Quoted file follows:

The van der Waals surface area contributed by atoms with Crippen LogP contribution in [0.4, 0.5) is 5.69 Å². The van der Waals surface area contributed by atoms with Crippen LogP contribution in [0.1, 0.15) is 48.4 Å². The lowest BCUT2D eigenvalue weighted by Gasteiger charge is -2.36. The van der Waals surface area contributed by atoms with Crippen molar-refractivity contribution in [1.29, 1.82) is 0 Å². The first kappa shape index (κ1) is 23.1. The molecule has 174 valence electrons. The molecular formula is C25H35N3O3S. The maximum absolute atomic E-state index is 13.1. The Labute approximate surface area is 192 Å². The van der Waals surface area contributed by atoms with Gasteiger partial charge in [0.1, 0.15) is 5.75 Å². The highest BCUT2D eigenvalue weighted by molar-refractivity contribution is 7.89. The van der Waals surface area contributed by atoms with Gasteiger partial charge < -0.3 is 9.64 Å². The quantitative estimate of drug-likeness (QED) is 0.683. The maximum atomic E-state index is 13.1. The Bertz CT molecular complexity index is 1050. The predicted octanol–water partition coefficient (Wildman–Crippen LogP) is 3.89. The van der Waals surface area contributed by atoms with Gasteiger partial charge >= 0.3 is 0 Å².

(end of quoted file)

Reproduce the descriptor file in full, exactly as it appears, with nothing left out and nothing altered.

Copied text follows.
The van der Waals surface area contributed by atoms with Crippen LogP contribution in [0.4, 0.5) is 5.69 Å². The van der Waals surface area contributed by atoms with Crippen LogP contribution in [0.1, 0.15) is 48.4 Å². The lowest BCUT2D eigenvalue weighted by Gasteiger charge is -2.36. The van der Waals surface area contributed by atoms with Crippen molar-refractivity contribution in [1.29, 1.82) is 0 Å². The first kappa shape index (κ1) is 23.1. The molecule has 174 valence electrons. The molecular formula is C25H35N3O3S. The maximum absolute atomic E-state index is 13.1. The Labute approximate surface area is 192 Å². The van der Waals surface area contributed by atoms with Gasteiger partial charge in [0.1, 0.15) is 5.75 Å². The highest BCUT2D eigenvalue weighted by molar-refractivity contribution is 7.89. The van der Waals surface area contributed by atoms with Gasteiger partial charge < -0.3 is 9.64 Å². The quantitative estimate of drug-likeness (QED) is 0.683. The maximum atomic E-state index is 13.1. The Bertz CT molecular complexity index is 1050. The predicted octanol–water partition coefficient (Wildman–Crippen LogP) is 3.89. The van der Waals surface area contributed by atoms with Gasteiger partial charge >= 0.3 is 0 Å².